San Francisco based artist Joel Daniel Phillips examines the characters living in his neighborhood in larger than life-sized drawings. His subjects include street vendors and the homeless, each with a unique personality that Phillips captures in hyper-realistic detail. His ongoing series explores themes like how these individuals use objects to retain a sense of home, and promotes social justice.
In her studio in Cardedeu, a small town near Barcelona, Spain, Cinta Vidal Agulló is busy creating complex acrylic paintings on wood panels that reflect how our external realities often do not reflect our internal natures. Vidal Agulló sees her work as a metaphor for the ways in which we shape our world – the impossibility of completely understanding those around us, yet the personal ability to navigate the maze of life that we all inhabit.
With her solo show “Dual Natures,” Mary Porterfield draws from her work as an occupational therapist to ask herself what makes an act heroic and what is the limit of our ability to help others. Over realistic landscapes, Porterfield creates complex narratives filled with mythical creatures, mortals, and saints. The artist uses these dual images to explore the contradictory impulses to be selfless and still prioritize self-care, using nature as a metaphor for the things she cannot control. “Dual Natures” opens at Packer Schopf Gallery in Chicago on May 8.
Together known is KeFe, Kelly Tunstall and Ferris Plock are getting ready to debut their third solo show at Fecal Face in San Francisco tonight. Titled “Inside Voices,” the exhibition features playful, colorful collaborative paintings. The artists culled inspiration for these works from their experiences with parenting two young boys. The term “inside voice” is often used to quiet children, which can, in effect, stifle their self-expression when it’s inconvenient to adults. KeFe reclaimed this term and made it a more liberating one, describing their conception of an “inside voice” as the inner voice that guides one’s creativity. By following this internal teacher, they created work that brims with a childlike sense of curiosity.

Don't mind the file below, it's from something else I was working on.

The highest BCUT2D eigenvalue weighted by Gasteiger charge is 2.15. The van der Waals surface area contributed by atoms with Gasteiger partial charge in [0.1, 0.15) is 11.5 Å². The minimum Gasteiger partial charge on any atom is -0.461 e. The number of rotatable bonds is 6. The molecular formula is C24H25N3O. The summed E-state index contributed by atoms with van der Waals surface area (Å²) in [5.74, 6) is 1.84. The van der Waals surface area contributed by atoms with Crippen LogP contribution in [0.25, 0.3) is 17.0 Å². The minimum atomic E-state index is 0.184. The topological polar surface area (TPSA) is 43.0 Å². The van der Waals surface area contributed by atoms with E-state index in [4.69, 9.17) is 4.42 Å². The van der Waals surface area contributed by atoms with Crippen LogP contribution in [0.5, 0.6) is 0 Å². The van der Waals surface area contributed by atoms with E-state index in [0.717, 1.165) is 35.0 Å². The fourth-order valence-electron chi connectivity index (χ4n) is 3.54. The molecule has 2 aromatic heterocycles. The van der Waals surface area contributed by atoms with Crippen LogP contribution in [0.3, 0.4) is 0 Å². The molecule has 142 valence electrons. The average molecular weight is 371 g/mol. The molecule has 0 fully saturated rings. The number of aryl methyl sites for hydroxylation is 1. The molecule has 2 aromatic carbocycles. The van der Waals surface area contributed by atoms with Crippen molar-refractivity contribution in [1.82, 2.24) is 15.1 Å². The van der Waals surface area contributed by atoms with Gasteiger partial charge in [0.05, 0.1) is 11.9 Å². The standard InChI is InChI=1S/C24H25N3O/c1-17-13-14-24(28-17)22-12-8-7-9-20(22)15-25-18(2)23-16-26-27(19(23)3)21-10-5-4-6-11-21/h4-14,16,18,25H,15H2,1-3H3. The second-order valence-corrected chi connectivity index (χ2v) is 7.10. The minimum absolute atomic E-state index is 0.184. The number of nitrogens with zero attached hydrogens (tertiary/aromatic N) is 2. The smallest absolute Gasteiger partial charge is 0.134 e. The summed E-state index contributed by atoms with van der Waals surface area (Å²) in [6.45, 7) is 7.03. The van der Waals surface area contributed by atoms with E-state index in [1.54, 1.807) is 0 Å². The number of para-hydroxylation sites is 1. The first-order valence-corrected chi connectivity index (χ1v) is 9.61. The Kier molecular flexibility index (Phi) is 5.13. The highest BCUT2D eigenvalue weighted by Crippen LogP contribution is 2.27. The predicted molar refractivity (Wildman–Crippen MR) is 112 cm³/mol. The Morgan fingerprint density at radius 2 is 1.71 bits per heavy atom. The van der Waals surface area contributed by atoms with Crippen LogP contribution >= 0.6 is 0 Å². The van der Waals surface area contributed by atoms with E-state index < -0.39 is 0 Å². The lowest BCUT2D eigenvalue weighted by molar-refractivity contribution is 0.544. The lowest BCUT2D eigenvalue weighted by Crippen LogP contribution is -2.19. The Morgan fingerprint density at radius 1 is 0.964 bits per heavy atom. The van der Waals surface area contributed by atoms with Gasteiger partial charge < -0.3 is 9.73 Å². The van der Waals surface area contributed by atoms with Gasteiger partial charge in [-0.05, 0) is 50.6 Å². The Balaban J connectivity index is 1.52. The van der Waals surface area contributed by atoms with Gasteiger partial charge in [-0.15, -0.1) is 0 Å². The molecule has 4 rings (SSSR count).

Maximo Reira has a background in painting, photography, and sculpture, the latter of which he applies to his innovative, functional furniture designs. For his new “Animal Chairs” series, he sculpted large, realistic animals such as octopi, rhinos, and whales, using part of their bodies to create a throne-like seat. Mostly monochromatic with a natural color palette, the chairs have an elegant and otherworldly quality to them.
Scott Hove’s (Hi-Fructose Collected 3) art is much more than just three dimensional cake- it also tells story. His former studio in San Francisco, better known as “Cakeland”, featured a funhouse made of sweet, yet nightmarish cake sculptures. Now living and working in Los Angeles, Hove brings a piece of Cakeland to his current exhibition, “Pussy Jihad” at La Luz de Jesus Gallery. This exhibit plays with opposing ideals in society, while taking a look at the ethos of masculinity and femininity.